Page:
NASA Space Radiation Laboratory

The NASA Space Radiation Laboratory at Brookhaven National Laboratory officially opened on Oct. 14, 2003.


Betsy was much involved in designing the experimental areas of the facility. She was one of the investigators in the team studying the differential expression of genes involved in DNA damage sensing and repair, in cell death and survival, and in cell cycle regulation. The work aimed to develop a basic understanding of the mechanisms of DNA damage caused by cosmic rays and its repair.

Collaborating on Ionizing Radiation

Kathryn D. Held started collaborating with Betsy in 2003, when Betsy had already established herself as a pioneer in studying clustered DNA damage due to ionizing radiation. 

Ionizing radiation has high enough energy to eject an electron from an atom in a molecule. X-rays and gamma rays are ionizing radiation that consist of photons. When they interact with DNA, the ionizations they cause produce random breaks in the DNA strand

Effects of UV Rays on Human Skin

A collaboration with Columbia University enabled Betsy to study DNA damage and repair in the skin of healthy human volunteers. In 1980, Irene E. Kochevar was an assistant professor in the Department of Dermatology. The department’s chair at the time, Leonard C. Harber,  “was a famous skin photobiologist in dermatology,” says Kochevar, now a professor at Harvard Medical School. “Betsy somehow communicated with Dr.

Circular Dichroism Beamline

A March 1977 Physics Today article ( about a synchrotron light source to be built at Brookhaven National Lab catalyzed John’s scientific plans for his work there.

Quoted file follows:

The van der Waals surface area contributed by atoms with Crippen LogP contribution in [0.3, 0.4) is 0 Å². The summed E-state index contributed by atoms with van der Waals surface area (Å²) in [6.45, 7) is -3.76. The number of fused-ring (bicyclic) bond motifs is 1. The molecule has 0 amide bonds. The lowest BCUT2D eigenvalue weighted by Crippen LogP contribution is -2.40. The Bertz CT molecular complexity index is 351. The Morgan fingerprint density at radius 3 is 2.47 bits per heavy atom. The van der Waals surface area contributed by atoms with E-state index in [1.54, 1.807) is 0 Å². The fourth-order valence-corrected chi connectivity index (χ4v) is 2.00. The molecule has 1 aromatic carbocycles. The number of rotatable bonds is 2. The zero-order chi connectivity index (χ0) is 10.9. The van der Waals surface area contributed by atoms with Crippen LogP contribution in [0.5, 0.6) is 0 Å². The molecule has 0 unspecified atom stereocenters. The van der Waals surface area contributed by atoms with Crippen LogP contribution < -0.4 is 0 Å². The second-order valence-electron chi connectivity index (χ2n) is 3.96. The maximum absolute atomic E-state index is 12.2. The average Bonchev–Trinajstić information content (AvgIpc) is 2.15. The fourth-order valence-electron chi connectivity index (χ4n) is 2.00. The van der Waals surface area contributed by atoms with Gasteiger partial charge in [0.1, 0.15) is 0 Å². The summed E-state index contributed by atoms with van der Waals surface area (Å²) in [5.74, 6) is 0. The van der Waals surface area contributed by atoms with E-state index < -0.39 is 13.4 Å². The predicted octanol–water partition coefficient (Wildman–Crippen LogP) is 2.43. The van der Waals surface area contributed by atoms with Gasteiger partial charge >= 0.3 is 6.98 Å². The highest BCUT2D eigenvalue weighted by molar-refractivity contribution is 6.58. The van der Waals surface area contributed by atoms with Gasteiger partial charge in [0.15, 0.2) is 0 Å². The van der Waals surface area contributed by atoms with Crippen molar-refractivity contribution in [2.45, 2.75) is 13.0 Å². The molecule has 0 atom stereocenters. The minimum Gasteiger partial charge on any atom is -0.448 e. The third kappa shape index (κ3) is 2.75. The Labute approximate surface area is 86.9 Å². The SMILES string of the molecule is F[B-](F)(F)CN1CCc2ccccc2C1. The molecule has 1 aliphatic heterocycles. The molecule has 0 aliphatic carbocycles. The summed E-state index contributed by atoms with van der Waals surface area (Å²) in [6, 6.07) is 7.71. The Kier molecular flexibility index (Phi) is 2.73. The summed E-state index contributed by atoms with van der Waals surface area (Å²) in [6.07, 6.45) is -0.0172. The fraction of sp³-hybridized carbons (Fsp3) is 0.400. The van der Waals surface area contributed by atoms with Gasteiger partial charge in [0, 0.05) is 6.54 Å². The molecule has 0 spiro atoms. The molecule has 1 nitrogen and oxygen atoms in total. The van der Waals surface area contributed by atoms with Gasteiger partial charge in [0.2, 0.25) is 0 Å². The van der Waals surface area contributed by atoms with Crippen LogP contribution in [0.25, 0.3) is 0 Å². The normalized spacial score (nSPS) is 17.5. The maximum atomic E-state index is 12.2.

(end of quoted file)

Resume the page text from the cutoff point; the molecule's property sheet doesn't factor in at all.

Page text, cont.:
The facility, called the National Synchrotron Light Source, would allow various user communities to access high-intensity light of specific wavelengths for scientific experiments.


With his start-up package, John built beamline U9B for circular dichroism (CD) spectroscopy.


Effects of UV Rays on DNA

As a tenured biochemist at Brookhaven National Laboratory Biology Department, Betsy vigorously pursued the systematic study of the biological consequences of UV radiation on bacteria and human cells. Through her studies of the photoreactivating enzyme and its activity in human cells, she built a formidable expertise in cell biology and genetics. To the field of DNA repair, she applied the powerful techniques of genetic manipulation and DNA cloning.

The Great Migration Eastward

In 1977, Betsy and John moved their labs to Brookhaven National Laboratory, in Long Island, New York. “Richard Setlow had moved to Brookhaven, and he recruited us,” John says. Yet the Sutherlands had just gotten tenured, and as John recalls, “We had a nice house in Laguna Beach with a view of Sta. Catalina island, a pleasant place to be.”